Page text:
TYLER: Interesting you should mention the 5-year plan, Dalouge, as this is one of the key recommendations Michael Kaiser makes for organizational stability and growth: program 5 years out. By showing long-term thinking and planning, you can set into motion those factors that will turn you into an overnight sensation. For my part, that thinking has been very helpful and has really changed how I am looking at how we plan our upcoming season(s).

DALOUGE: Tyler, has creating a five-year programming plan also changed how you announce your seasons? One thing that orchestras use successfully to keep their current audiences looking forward to the future is music director searches and announcements. This isn’t a practice that can always be deployed because you hope a music director will stay with an orchestra over time. When it happens, it can be like the extended product launch campaigns we see at Comic-Con. Gustavo Dudamel’s hiring as the new Los Angeles Philharmonic (LA Phil) Music Director came over two years ago. His first season in this position begins in September but he’s had “teaser” appearances with the orchestra since the original announcement. The same frenzy that surrounds the launch of a blockbuster movie has been building in Los Angeles for his official arrival and the LA Phil will oblige with a huge concert at the Hollywood Bowl for a large, diverse audience as well as its gala opening for major donors.

TYLER: Right now, the future season planning is being kept in house, but soon we will be able to start sharing at least one year ahead, maybe two, with donors and potential sponsors in an effort to start whetting their appetites. One thing we have undertaken is performing all of Beethoven's symphonies in order over the course of 9 years. This has given our audience a touchstone to look forward to and allowed us to plan/budget accordingly.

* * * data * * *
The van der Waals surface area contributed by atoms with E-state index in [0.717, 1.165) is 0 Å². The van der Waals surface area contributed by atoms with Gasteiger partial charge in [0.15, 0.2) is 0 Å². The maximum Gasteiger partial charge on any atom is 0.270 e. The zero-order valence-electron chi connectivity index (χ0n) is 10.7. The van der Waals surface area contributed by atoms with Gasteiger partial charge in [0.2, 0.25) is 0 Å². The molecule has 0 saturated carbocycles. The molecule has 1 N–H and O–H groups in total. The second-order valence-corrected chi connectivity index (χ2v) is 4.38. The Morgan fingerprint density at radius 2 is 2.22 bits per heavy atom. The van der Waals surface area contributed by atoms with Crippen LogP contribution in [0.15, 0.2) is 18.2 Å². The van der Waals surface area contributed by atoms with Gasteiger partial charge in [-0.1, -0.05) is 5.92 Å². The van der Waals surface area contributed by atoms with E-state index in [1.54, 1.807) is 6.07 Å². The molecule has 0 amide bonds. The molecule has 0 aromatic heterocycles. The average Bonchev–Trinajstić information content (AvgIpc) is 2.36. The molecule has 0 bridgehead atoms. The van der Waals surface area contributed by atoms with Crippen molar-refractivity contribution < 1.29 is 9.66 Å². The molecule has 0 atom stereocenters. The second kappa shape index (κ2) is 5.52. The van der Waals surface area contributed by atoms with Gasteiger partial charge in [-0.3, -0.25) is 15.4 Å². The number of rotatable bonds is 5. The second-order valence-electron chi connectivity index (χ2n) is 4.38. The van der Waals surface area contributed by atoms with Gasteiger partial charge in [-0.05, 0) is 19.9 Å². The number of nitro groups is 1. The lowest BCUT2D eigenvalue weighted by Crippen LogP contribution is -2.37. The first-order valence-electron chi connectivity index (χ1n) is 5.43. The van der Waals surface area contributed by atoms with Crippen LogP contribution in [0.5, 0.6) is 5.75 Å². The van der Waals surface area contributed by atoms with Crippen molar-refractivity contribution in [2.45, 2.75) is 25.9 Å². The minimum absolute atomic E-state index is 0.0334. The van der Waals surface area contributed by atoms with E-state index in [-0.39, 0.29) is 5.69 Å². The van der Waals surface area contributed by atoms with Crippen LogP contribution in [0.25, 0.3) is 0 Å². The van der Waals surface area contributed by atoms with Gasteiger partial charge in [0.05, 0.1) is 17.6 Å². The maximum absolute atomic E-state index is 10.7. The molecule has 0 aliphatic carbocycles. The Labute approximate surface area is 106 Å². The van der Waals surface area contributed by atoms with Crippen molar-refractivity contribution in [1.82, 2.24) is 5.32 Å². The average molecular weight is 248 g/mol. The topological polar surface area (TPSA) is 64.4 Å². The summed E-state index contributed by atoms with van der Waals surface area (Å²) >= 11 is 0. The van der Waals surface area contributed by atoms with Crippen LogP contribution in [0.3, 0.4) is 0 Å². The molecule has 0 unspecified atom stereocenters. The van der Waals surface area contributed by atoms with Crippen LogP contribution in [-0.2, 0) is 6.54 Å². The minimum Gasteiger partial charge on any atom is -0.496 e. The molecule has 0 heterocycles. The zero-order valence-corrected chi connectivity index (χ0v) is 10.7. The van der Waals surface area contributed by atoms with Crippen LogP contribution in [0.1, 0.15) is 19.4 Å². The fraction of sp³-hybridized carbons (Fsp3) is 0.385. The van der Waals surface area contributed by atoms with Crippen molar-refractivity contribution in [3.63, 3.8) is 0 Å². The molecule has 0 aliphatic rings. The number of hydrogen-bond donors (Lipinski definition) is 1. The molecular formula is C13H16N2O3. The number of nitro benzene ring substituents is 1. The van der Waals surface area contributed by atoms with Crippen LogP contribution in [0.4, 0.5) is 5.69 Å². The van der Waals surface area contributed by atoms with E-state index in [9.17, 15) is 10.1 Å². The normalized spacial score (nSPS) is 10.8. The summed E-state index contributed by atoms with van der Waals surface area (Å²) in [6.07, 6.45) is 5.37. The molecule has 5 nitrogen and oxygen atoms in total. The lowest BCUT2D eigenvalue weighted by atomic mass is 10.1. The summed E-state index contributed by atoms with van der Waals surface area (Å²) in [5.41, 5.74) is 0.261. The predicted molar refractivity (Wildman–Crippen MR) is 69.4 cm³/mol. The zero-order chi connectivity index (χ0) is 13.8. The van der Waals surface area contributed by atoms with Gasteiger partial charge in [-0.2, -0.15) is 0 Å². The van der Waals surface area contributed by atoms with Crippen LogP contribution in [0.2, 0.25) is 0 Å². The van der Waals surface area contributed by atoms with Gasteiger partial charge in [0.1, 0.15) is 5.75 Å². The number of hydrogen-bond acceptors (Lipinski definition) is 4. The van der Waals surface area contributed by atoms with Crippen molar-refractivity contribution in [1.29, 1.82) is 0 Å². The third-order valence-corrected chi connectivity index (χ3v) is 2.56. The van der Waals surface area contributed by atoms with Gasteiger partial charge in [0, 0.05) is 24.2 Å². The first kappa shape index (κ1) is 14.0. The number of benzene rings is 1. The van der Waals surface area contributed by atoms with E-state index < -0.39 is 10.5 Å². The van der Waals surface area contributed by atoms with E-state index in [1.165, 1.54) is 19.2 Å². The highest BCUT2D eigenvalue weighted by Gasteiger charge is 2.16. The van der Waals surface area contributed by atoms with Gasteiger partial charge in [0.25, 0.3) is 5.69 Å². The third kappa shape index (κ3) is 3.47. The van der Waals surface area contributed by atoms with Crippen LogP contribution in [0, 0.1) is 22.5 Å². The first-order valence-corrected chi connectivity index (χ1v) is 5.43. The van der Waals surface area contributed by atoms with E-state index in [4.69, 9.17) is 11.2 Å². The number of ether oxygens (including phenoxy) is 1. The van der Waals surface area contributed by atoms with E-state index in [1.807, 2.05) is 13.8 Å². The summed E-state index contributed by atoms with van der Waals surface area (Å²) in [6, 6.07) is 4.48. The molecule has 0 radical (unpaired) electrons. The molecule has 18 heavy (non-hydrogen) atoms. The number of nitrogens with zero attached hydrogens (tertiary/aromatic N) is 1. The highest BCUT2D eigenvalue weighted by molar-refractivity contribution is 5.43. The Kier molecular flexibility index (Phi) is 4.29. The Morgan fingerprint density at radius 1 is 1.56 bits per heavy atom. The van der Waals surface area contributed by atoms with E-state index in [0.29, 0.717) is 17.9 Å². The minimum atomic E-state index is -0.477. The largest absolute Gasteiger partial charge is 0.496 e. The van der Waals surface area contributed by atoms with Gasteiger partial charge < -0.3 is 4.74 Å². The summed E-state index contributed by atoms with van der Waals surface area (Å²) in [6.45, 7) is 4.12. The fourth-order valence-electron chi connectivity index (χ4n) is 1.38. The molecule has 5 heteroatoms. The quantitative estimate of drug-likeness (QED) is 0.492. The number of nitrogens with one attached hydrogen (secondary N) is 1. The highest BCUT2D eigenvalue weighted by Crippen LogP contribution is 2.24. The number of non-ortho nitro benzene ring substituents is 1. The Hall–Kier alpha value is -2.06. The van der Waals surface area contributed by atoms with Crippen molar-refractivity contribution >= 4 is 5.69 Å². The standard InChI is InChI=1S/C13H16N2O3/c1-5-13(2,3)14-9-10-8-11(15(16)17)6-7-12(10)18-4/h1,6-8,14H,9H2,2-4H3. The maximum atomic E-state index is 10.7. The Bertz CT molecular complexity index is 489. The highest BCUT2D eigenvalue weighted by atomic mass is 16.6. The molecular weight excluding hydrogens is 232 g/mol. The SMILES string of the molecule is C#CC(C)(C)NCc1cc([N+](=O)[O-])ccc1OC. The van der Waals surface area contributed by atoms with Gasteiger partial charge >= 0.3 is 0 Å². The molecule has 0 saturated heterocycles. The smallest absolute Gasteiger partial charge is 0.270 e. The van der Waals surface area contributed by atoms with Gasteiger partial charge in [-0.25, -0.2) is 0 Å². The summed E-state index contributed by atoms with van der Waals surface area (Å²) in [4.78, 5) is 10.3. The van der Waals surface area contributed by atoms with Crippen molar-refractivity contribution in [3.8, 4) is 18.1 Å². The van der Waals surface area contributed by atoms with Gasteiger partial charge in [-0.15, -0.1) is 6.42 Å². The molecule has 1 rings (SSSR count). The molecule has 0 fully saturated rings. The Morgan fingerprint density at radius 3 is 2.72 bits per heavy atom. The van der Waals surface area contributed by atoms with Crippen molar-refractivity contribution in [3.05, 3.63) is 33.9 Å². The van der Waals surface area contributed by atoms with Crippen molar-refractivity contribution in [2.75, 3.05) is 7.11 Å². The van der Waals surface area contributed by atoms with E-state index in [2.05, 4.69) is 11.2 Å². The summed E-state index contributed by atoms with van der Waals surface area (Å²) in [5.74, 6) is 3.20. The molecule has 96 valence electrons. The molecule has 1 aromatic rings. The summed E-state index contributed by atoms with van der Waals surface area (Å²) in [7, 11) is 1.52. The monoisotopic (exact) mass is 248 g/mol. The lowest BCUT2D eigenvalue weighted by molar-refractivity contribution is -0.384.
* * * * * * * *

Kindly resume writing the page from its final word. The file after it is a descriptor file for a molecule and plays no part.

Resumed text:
I think that following the idea of the "teaser" is wonderful and that is another area where I think social media and online links can help. By posting snippets of recordings from upcoming seasons on your website, you are giving the audience more to be excited about. Again, Comic-Con is a great example of this. After seeing the "District 9" panel, I am literally counting down the days until I can see the full movie. Hearing a conversation with the filmmakers and watching some extended footage has turned me into a full-on fan without having seen the entire flick yet. Great way of going about building that frenzy we're talking about.

The thing Dudamel had going for him, outside of an excellent roll-out (I totally agree on that front) was true star power. The LA Phil has capitalized on his growing reputation, his age and his looks to really capture the imagination of their public. That is an area where we in the arts can sometimes get bogged down. We might have a star within our own industry, but a casual ticket buyer might not know who that person is and why they are such a big deal. By creating more energy surrounding these announcements and trying to capture more market share with them, I think the results will be more beneficial.